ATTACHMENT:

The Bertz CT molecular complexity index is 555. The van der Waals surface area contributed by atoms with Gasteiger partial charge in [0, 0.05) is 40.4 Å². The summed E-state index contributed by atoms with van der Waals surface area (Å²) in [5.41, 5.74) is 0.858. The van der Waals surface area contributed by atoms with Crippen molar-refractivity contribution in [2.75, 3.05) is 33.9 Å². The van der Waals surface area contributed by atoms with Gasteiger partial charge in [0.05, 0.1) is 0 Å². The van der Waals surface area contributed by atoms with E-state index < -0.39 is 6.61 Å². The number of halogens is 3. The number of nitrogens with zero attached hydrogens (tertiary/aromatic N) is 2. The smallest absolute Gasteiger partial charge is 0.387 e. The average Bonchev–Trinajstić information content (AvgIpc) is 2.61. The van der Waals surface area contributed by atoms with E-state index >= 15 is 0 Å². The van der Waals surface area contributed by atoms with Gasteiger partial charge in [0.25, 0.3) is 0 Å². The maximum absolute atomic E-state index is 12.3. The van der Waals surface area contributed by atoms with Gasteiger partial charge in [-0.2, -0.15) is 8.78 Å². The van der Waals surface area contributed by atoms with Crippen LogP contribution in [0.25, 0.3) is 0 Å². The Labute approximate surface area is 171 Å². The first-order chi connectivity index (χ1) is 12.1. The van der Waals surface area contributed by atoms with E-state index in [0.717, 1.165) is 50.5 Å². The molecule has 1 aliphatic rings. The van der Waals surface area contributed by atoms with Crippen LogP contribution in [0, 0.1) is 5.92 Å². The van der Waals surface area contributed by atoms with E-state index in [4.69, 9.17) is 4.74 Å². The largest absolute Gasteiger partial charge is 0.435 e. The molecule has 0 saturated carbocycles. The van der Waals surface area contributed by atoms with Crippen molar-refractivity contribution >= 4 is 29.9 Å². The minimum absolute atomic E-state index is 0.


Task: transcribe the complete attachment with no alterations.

The Bertz CT molecular complexity index is 555. The van der Waals surface area contributed by atoms with Gasteiger partial charge in [0, 0.05) is 40.4 Å². The summed E-state index contributed by atoms with van der Waals surface area (Å²) in [5.41, 5.74) is 0.858. The van der Waals surface area contributed by atoms with Crippen molar-refractivity contribution in [2.75, 3.05) is 33.9 Å². The van der Waals surface area contributed by atoms with Gasteiger partial charge in [0.05, 0.1) is 0 Å². The van der Waals surface area contributed by atoms with E-state index < -0.39 is 6.61 Å². The number of halogens is 3. The number of nitrogens with zero attached hydrogens (tertiary/aromatic N) is 2. The smallest absolute Gasteiger partial charge is 0.387 e. The average Bonchev–Trinajstić information content (AvgIpc) is 2.61. The van der Waals surface area contributed by atoms with E-state index >= 15 is 0 Å². The van der Waals surface area contributed by atoms with Gasteiger partial charge in [0.25, 0.3) is 0 Å². The maximum absolute atomic E-state index is 12.3. The van der Waals surface area contributed by atoms with Gasteiger partial charge in [-0.2, -0.15) is 8.78 Å². The van der Waals surface area contributed by atoms with Crippen LogP contribution in [0.25, 0.3) is 0 Å². The Labute approximate surface area is 171 Å². The first-order chi connectivity index (χ1) is 12.1. The van der Waals surface area contributed by atoms with E-state index in [0.717, 1.165) is 50.5 Å². The molecule has 1 aliphatic rings. The van der Waals surface area contributed by atoms with Crippen LogP contribution in [0, 0.1) is 5.92 Å². The van der Waals surface area contributed by atoms with E-state index in [4.69, 9.17) is 4.74 Å². The largest absolute Gasteiger partial charge is 0.435 e. The molecule has 0 saturated carbocycles. The van der Waals surface area contributed by atoms with Crippen molar-refractivity contribution >= 4 is 29.9 Å². The minimum absolute atomic E-state index is 0.